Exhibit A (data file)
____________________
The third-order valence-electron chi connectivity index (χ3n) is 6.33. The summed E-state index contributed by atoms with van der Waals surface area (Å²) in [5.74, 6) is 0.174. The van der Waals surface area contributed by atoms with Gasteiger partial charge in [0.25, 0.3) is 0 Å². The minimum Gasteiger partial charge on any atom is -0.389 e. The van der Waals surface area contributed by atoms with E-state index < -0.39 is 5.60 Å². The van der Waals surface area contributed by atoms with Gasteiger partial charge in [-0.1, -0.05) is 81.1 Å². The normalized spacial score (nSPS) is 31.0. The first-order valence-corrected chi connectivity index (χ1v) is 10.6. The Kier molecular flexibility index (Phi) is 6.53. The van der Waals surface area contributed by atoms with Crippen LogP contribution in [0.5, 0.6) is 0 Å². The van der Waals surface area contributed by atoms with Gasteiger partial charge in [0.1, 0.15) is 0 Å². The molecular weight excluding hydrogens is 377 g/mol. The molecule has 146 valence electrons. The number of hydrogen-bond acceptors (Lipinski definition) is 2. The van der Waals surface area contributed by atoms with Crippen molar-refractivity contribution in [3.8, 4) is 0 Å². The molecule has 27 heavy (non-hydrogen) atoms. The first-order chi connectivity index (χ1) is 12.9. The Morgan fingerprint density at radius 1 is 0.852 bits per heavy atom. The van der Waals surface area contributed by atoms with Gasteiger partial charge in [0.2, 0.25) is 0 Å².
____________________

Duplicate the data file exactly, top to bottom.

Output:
The third-order valence-electron chi connectivity index (χ3n) is 6.33. The summed E-state index contributed by atoms with van der Waals surface area (Å²) in [5.74, 6) is 0.174. The van der Waals surface area contributed by atoms with Gasteiger partial charge in [0.25, 0.3) is 0 Å². The minimum Gasteiger partial charge on any atom is -0.389 e. The van der Waals surface area contributed by atoms with E-state index < -0.39 is 5.60 Å². The van der Waals surface area contributed by atoms with Gasteiger partial charge in [-0.1, -0.05) is 81.1 Å². The normalized spacial score (nSPS) is 31.0. The first-order valence-corrected chi connectivity index (χ1v) is 10.6. The Kier molecular flexibility index (Phi) is 6.53. The van der Waals surface area contributed by atoms with Crippen LogP contribution in [0.5, 0.6) is 0 Å². The van der Waals surface area contributed by atoms with Gasteiger partial charge in [0.1, 0.15) is 0 Å². The molecular weight excluding hydrogens is 377 g/mol. The molecule has 146 valence electrons. The number of hydrogen-bond acceptors (Lipinski definition) is 2. The van der Waals surface area contributed by atoms with Crippen molar-refractivity contribution in [3.8, 4) is 0 Å². The molecule has 27 heavy (non-hydrogen) atoms. The first-order chi connectivity index (χ1) is 12.9. The Morgan fingerprint density at radius 1 is 0.852 bits per heavy atom. The van der Waals surface area contributed by atoms with Gasteiger partial charge in [0.2, 0.25) is 0 Å².